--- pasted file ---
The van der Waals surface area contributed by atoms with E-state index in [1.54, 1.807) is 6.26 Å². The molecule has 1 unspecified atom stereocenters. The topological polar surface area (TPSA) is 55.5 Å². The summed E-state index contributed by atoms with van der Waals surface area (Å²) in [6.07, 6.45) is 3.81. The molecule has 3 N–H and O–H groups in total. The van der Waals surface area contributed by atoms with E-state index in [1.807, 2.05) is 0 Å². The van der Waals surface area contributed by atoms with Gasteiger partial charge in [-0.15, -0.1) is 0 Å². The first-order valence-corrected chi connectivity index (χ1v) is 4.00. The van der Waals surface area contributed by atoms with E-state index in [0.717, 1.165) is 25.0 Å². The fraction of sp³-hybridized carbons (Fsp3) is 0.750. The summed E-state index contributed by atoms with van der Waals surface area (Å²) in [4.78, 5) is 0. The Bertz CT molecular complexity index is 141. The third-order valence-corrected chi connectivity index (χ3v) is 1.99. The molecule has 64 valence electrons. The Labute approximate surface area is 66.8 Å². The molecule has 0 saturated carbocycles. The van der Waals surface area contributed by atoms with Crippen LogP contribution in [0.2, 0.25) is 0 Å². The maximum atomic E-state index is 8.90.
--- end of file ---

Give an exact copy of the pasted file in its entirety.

The van der Waals surface area contributed by atoms with E-state index in [1.54, 1.807) is 6.26 Å². The molecule has 1 unspecified atom stereocenters. The topological polar surface area (TPSA) is 55.5 Å². The summed E-state index contributed by atoms with van der Waals surface area (Å²) in [6.07, 6.45) is 3.81. The molecule has 3 N–H and O–H groups in total. The van der Waals surface area contributed by atoms with E-state index in [1.807, 2.05) is 0 Å². The van der Waals surface area contributed by atoms with Gasteiger partial charge in [-0.15, -0.1) is 0 Å². The first-order valence-corrected chi connectivity index (χ1v) is 4.00. The van der Waals surface area contributed by atoms with E-state index in [0.717, 1.165) is 25.0 Å². The fraction of sp³-hybridized carbons (Fsp3) is 0.750. The summed E-state index contributed by atoms with van der Waals surface area (Å²) in [4.78, 5) is 0. The Bertz CT molecular complexity index is 141. The third-order valence-corrected chi connectivity index (χ3v) is 1.99. The molecule has 64 valence electrons. The Labute approximate surface area is 66.8 Å². The molecule has 0 saturated carbocycles. The van der Waals surface area contributed by atoms with Crippen LogP contribution in [0.2, 0.25) is 0 Å². The maximum atomic E-state index is 8.90.